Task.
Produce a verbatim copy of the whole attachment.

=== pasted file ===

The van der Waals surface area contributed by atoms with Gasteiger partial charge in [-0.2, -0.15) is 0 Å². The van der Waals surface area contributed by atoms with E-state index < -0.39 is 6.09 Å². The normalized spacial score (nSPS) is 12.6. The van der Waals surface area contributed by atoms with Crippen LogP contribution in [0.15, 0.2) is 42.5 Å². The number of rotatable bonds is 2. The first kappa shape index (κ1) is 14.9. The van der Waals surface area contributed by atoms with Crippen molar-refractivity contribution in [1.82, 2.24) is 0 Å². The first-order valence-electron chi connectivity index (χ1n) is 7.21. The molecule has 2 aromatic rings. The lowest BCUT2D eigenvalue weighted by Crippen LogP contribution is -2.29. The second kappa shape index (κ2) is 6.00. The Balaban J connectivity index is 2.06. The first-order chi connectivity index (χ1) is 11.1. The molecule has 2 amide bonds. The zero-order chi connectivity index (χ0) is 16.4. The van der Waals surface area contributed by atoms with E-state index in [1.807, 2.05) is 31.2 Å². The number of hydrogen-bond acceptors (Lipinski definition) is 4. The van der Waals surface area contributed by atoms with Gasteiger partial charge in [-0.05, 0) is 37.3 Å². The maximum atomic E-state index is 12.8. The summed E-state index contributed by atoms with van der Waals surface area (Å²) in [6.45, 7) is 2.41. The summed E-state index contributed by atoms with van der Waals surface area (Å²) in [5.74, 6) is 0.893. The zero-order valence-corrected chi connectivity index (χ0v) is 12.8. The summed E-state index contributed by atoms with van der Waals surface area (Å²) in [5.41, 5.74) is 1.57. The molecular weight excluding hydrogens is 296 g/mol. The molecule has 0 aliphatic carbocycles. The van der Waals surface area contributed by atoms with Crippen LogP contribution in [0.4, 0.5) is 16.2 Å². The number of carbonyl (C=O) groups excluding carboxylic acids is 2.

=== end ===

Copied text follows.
The van der Waals surface area contributed by atoms with Gasteiger partial charge in [-0.2, -0.15) is 0 Å². The van der Waals surface area contributed by atoms with E-state index < -0.39 is 6.09 Å². The normalized spacial score (nSPS) is 12.6. The van der Waals surface area contributed by atoms with Crippen LogP contribution in [0.15, 0.2) is 42.5 Å². The number of rotatable bonds is 2. The first kappa shape index (κ1) is 14.9. The van der Waals surface area contributed by atoms with Crippen molar-refractivity contribution in [1.82, 2.24) is 0 Å². The first-order valence-electron chi connectivity index (χ1n) is 7.21. The molecule has 2 aromatic rings. The lowest BCUT2D eigenvalue weighted by Crippen LogP contribution is -2.29. The second kappa shape index (κ2) is 6.00. The Balaban J connectivity index is 2.06. The first-order chi connectivity index (χ1) is 11.1. The molecule has 2 amide bonds. The zero-order chi connectivity index (χ0) is 16.4. The van der Waals surface area contributed by atoms with E-state index in [1.807, 2.05) is 31.2 Å². The number of hydrogen-bond acceptors (Lipinski definition) is 4. The van der Waals surface area contributed by atoms with Gasteiger partial charge in [-0.05, 0) is 37.3 Å². The maximum atomic E-state index is 12.8. The summed E-state index contributed by atoms with van der Waals surface area (Å²) in [6.45, 7) is 2.41. The summed E-state index contributed by atoms with van der Waals surface area (Å²) in [5.74, 6) is 0.893. The zero-order valence-corrected chi connectivity index (χ0v) is 12.8. The summed E-state index contributed by atoms with van der Waals surface area (Å²) in [5.41, 5.74) is 1.57. The molecular weight excluding hydrogens is 296 g/mol. The molecule has 0 aliphatic carbocycles. The van der Waals surface area contributed by atoms with Crippen LogP contribution in [0.4, 0.5) is 16.2 Å². The number of carbonyl (C=O) groups excluding carboxylic acids is 2.